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Published March 2006 | Submitted + Published
Journal Article Open

Subarcsecond Mid-Infrared Observations of NGC 6240: Limitations of Active Galactic Nucleus-Starburst Power Diagnostics


In order to examine the relative importance of powerful starbursts and Compton-thick active galactic nuclei (AGNs) in NGC 6240, we have obtained mid-infrared images and low-resolution spectra of the galaxy with subarcsecond spatial resolution using the Keck telescopes. Despite the high spatial resolution (~200 pc) of our data, no signature of the hidden AGNs has been detected in the mid-infrared. The southern nucleus, which we show provides 80%–90% of the total 8–25 µm luminosity of the system, has a mid-infrared spectrum and a mid-/far-infrared spectral energy distribution consistent with starbursts. At the same time, however, it is also possible to attribute up to 60% of the bolometric luminosity to an AGN, consistent with X-ray observations, if the AGN is heavily obscured and emits mostly in the far-infrared. This ambiguity arises because the intrinsic variation of properties among a given galaxy population (e.g., starbursts) introduces at least a factor of a few uncertainty even into the most robust AGN-starburst diagnostics. We conclude that with present observations it is not possible to determine the dominant power source in galaxies when AGN and starburst luminosities are within a factor of a few of each other.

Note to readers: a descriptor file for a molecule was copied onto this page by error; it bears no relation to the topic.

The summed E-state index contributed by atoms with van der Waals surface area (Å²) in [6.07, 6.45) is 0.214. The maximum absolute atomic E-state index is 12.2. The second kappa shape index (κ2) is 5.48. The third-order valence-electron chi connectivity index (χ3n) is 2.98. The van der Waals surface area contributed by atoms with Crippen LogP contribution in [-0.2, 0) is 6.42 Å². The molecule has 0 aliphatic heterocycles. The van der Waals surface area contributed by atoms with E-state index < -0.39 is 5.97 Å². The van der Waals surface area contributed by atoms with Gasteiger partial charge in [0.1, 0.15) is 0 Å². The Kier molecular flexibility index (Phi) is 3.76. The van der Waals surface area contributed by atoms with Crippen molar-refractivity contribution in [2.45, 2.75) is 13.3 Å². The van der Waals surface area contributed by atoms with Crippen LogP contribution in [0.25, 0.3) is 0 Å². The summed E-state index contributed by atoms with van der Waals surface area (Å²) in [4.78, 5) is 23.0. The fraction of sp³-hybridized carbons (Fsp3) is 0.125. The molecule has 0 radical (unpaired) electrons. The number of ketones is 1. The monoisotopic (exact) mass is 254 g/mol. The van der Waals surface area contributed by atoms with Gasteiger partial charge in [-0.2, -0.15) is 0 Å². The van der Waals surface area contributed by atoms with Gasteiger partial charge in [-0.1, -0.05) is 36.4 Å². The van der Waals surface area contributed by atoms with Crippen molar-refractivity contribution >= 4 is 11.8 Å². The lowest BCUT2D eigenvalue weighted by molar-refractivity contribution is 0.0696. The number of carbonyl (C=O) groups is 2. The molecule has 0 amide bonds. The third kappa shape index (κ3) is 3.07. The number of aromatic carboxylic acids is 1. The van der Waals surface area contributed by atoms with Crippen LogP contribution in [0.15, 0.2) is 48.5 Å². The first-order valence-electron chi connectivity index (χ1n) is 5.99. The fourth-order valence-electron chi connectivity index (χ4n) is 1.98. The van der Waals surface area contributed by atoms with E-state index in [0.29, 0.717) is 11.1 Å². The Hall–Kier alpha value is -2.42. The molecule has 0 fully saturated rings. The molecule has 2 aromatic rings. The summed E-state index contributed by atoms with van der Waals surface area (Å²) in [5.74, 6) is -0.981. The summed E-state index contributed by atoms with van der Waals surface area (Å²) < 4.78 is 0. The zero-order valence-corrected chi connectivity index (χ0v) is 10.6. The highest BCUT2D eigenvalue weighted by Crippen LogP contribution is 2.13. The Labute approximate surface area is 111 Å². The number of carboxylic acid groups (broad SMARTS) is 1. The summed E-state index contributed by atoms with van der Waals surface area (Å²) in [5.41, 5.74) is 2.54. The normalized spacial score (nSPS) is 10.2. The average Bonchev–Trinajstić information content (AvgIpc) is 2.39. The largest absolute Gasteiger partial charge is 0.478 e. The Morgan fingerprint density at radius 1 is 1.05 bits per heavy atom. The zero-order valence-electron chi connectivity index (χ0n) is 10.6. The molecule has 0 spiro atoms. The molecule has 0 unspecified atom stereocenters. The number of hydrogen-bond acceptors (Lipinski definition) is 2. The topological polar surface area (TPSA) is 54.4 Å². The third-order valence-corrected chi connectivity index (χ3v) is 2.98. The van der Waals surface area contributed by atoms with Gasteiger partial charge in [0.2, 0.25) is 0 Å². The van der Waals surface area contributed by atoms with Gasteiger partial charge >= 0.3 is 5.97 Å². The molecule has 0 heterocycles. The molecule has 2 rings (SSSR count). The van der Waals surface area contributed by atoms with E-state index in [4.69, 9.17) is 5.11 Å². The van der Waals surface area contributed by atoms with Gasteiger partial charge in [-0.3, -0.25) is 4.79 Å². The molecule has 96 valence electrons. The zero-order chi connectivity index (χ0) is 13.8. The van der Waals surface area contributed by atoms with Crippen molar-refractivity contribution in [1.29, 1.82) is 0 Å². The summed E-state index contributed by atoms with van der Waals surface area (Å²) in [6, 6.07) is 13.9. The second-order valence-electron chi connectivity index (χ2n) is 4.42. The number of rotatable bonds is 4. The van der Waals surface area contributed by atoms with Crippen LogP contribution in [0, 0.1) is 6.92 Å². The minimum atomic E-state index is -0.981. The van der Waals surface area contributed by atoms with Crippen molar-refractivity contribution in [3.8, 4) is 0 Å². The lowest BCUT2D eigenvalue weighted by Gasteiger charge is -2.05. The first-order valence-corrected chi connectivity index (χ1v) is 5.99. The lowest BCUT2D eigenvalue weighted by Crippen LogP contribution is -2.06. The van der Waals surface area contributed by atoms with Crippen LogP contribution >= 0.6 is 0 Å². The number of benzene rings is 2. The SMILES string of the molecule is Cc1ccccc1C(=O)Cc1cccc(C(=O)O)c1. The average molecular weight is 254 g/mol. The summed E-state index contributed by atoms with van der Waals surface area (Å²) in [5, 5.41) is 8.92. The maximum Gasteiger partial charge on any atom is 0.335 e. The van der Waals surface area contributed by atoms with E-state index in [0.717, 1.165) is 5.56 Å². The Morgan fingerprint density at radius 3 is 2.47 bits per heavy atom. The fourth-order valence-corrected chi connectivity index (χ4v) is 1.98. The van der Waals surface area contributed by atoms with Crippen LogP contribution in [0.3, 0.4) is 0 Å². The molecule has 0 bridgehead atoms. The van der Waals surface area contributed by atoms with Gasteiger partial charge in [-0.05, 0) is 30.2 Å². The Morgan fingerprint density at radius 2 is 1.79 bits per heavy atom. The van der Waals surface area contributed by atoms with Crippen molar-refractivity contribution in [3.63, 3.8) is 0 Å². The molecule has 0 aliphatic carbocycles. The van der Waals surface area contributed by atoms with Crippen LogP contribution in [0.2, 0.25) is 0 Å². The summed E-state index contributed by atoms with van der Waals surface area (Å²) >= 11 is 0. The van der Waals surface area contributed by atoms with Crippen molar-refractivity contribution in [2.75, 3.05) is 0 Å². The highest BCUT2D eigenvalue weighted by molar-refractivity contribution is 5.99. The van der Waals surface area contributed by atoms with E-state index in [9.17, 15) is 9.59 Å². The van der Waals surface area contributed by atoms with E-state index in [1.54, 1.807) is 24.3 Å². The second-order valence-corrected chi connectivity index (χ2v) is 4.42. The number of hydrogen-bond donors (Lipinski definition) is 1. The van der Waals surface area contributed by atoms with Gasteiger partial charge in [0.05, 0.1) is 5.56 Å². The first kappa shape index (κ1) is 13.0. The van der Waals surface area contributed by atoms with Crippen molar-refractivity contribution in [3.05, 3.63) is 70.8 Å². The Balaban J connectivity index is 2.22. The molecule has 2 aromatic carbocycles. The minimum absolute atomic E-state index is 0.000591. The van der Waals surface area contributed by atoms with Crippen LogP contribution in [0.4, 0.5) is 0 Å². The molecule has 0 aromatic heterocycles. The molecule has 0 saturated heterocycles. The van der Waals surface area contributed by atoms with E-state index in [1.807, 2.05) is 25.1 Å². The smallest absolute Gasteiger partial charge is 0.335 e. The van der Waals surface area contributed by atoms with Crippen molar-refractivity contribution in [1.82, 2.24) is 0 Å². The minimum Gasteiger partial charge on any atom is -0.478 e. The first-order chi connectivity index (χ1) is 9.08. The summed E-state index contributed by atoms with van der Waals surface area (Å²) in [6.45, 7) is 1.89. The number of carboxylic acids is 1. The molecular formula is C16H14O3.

Additional Information

© 2006 The American Astronomical Society. Received 2005 June 23; accepted 2005 November 3. We thank E. Sturm, A. S. Evans, and H. W. W. Spoon for providing us the ISO SWS spectra, the HST NICMOS images, and the ISOCAM CVF spectrum, respectively. We would also like to thank the anonymous referee for very helpful comments. The authors wish to recognize and acknowledge the very significant cultural role and reverence that the summit of Mauna Kea has always had within the indigenous Hawaiian community. We are most fortunate to have the opportunity to conduct observations from this mountain. This research has made use of the NASA/IPAC Extragalactic Database, which is operated by the Jet Propulsion Laboratory, California Institute of Technology, under contract with the National Aeronautics and Space Administration.

Attached Files

Published - Egami_2006_AJ_131_1253.pdf

Submitted - 0511282.pdf


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August 19, 2023
March 5, 2024